Now, all of this applies to lust and sexual temptation because those are thoughts and tests that we have to resist. We have to take hold of a promise of Christ, believe it, and then use it to push — actively push — the thought out of our minds.
“You’ve got about five seconds to decide whether you’re going to let the lustful thought stay or push it out.”
We say, “No, no, no!” I mean, I do this. I’m not kidding here. Some lustful thought or some image comes into your mind, and you’ve got about five seconds to decide whether you’re going to let it take over or whether you’re going to push on it with “No — you’re out of here. In Jesus’s name, you’re out of here!”
You must direct your attention to some superior promise: “Jesus is better. Jesus is enough. He said this. You’re out of here.” And you keep pushing until it’s gone.
So that’s what I mean by resistance — the first half of the transformation. I want to encourage you that even though it may feel or sound exhausting at first, it really does yield a peaceful fruit of righteousness. Read Hebrews 12 and you’ll see what I mean.
Running on Empty
Now, here’s the second half. That’s only the first half, and so many Christians try to solve the problems of their temptations and their defeats only by the resistance half of sanctification. It won’t work. It just won’t work in the long run.
Let me give what I mean by the reception part. Paul says, “We all, with unveiled face, beholding the glory of the Lord, are being transformed into the same image from one degree of glory to another. For this comes from the Lord who is the Spirit” (2 Corinthians 3:18). Notice, this comes from the Lord, the Spirit. We are receivers. This is the reception side.
We are fixing our gaze on the glory of the Lord, and we do that mainly in the word. We linger over the sweet and beautiful descriptions of the person and the work of Jesus Christ. We marinate our minds receptively by faith in the Crock-Pot of God’s word. We fix our eyes, the eyes of our hearts, on Jesus.
The more we receive into our hearts the beauty of Christ through the eyes of the heart as we read and meditate, the more we will have his desires, his preferences, and his convictions. We will be receptively transformed.
Oh, how sweet to have that receptive transformation so that the hooks of the devil don’t even lodge themselves anymore!
Here’s another passage to stir in. Colossians 3:10 reminds us that in Jesus we are new creatures, we have new selves. But we must put on the new self. That is, receive the new self. Put it on like a coat — consciously receive it.
But there’s a phrase in Colossians 3:10 that tips us off to how it happens. It says, “Put on the new self” — and here comes the phrase — “which is being renewed in knowledge after the image of its creator.” So, the transformation of the mind and the desires and the thoughts of the new self happens in knowledge.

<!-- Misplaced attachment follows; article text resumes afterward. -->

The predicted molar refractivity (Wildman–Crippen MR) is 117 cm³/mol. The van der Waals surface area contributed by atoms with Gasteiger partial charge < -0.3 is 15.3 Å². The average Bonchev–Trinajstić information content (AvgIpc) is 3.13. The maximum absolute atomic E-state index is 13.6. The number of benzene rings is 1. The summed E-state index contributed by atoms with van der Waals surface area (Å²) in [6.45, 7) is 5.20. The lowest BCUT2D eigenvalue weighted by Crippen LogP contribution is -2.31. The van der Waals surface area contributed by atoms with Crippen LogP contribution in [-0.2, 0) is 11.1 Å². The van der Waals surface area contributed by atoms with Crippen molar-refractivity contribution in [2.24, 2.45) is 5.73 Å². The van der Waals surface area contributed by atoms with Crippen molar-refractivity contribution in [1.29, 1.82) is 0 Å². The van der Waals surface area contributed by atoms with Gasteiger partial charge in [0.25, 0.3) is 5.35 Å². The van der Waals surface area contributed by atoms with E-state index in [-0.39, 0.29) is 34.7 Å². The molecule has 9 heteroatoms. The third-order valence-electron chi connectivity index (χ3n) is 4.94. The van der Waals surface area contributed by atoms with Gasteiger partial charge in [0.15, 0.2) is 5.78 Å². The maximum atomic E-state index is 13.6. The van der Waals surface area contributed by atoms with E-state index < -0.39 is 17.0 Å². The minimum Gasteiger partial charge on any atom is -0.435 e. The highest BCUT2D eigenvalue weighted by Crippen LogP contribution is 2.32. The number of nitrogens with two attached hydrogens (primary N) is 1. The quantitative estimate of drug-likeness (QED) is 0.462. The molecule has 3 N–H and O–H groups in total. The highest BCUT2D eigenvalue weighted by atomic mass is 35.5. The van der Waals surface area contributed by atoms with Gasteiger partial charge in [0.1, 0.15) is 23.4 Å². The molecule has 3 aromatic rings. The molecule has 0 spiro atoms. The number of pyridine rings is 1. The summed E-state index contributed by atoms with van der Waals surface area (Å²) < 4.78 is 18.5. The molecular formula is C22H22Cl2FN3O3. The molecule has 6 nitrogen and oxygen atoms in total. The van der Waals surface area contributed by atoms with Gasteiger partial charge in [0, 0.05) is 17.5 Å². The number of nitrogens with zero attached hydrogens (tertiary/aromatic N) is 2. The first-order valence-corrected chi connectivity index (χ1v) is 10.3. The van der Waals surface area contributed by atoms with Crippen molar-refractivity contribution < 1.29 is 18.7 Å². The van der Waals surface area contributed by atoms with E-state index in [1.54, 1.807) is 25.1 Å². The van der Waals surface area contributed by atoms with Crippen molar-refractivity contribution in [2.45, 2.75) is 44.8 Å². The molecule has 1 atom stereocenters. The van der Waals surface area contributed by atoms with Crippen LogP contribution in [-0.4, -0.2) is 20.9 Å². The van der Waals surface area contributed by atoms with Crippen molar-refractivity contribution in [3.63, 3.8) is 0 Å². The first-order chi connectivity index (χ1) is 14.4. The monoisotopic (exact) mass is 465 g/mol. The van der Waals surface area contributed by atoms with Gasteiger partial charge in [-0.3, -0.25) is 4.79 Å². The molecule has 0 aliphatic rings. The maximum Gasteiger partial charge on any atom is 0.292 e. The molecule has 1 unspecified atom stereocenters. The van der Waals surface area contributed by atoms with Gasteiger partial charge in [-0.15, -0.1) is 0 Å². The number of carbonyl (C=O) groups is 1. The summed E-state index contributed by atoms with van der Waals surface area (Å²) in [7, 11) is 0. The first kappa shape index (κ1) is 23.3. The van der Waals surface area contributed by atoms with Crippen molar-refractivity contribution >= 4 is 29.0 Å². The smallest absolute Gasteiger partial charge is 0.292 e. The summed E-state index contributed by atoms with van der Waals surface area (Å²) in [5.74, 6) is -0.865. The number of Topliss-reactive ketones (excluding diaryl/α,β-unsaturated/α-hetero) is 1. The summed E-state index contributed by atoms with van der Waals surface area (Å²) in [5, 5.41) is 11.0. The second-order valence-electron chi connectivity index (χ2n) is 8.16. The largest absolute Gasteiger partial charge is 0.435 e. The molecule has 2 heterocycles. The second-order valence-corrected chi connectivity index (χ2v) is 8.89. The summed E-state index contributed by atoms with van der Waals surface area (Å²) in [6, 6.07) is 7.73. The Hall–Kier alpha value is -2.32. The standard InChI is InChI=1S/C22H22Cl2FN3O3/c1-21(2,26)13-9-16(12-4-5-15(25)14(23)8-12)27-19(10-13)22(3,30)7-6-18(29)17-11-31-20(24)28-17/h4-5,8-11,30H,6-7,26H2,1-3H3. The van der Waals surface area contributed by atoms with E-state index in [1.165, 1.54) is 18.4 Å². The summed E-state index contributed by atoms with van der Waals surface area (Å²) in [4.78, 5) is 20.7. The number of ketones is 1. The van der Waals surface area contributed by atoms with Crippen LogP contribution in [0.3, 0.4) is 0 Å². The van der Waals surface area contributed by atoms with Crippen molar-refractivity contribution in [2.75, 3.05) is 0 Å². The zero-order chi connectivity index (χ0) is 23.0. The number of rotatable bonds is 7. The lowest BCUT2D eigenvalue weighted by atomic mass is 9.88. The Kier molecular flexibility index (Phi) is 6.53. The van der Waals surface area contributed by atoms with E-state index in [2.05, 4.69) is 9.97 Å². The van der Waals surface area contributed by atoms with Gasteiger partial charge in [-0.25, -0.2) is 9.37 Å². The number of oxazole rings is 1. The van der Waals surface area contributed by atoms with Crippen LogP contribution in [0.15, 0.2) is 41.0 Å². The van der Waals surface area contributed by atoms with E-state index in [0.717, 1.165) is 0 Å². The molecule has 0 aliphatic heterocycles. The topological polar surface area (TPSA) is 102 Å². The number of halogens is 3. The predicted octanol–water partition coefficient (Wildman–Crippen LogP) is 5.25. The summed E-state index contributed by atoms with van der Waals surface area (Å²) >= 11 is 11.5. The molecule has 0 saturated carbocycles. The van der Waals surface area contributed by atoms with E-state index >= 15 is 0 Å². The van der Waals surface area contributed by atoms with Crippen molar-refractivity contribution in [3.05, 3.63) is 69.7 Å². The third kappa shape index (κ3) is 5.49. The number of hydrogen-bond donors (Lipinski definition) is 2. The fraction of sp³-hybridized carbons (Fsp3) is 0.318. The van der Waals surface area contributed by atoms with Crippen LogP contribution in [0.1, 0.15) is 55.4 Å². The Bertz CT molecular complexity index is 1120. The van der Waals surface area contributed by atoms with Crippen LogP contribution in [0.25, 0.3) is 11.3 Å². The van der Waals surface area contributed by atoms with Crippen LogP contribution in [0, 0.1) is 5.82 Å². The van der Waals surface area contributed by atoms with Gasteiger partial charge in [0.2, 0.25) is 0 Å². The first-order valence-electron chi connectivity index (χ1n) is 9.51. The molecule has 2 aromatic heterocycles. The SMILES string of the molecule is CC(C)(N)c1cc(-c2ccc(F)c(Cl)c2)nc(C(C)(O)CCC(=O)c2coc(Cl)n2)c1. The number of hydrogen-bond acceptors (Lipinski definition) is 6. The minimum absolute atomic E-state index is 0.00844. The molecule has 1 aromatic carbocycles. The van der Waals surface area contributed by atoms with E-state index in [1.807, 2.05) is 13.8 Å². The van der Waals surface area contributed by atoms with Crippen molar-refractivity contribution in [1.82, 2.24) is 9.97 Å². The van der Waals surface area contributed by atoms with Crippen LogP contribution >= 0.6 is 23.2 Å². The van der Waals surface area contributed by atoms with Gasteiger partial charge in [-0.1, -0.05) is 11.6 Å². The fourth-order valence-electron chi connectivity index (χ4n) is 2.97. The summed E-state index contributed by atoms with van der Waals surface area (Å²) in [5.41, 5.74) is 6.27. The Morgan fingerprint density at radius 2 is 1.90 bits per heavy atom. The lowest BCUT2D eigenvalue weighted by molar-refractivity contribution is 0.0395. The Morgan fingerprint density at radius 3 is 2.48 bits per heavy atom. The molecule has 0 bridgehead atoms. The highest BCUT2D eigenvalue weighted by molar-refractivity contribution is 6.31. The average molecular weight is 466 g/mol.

This is just like saying, “Look to Jesus more and more, and your thoughts and your feelings will be changed. You will experience your newness.”
Here’s the last passage I’ll mention that relates to newness through beholding Christ — newness through knowledge. It relates specifically to sexual temptation. Here’s what Paul says: “This is the will of God, your sanctification: that you abstain from sexual immorality; that each one of you know how to control his own body in holiness and honor” — and here comes the key — “not in the passion of lust, like the Gentiles who do not know God” (1 Thessalonians 4:3–5).
“Many Christians try to solve temptation only by resistance, but that just won’t work in the long run.”
Notice where Paul lays the fault of sexual passion taking control and ruining our lives. He says that passion, that sinful passion, rules in people who do not know. Just like Colossians 3:10, they don’t know. Just like 2 Corinthians 3:18, they don’t see, don’t meditate on, don’t know, don’t absorb, don’t receive the knowledge of God.
In other words, they haven’t been renewed in knowledge. They haven’t set their minds to behold the glory of Jesus day and night so that they become like what they admire. They are at the mercy of their sinful passion because they haven’t been transformed by putting on the new self, renewed in knowledge.
That’s the biblical pattern of transforming our minds and our hearts so that we are less vulnerable to sexual temptation. It’s both resistance against unbelief and temptation and doubt and Satan, and it is the sweet and enjoyable reception, through God’s word, of the preciousness and the beauty and the greatness of Jesus. Both resistance and reception, over time, transform our hearts and our minds.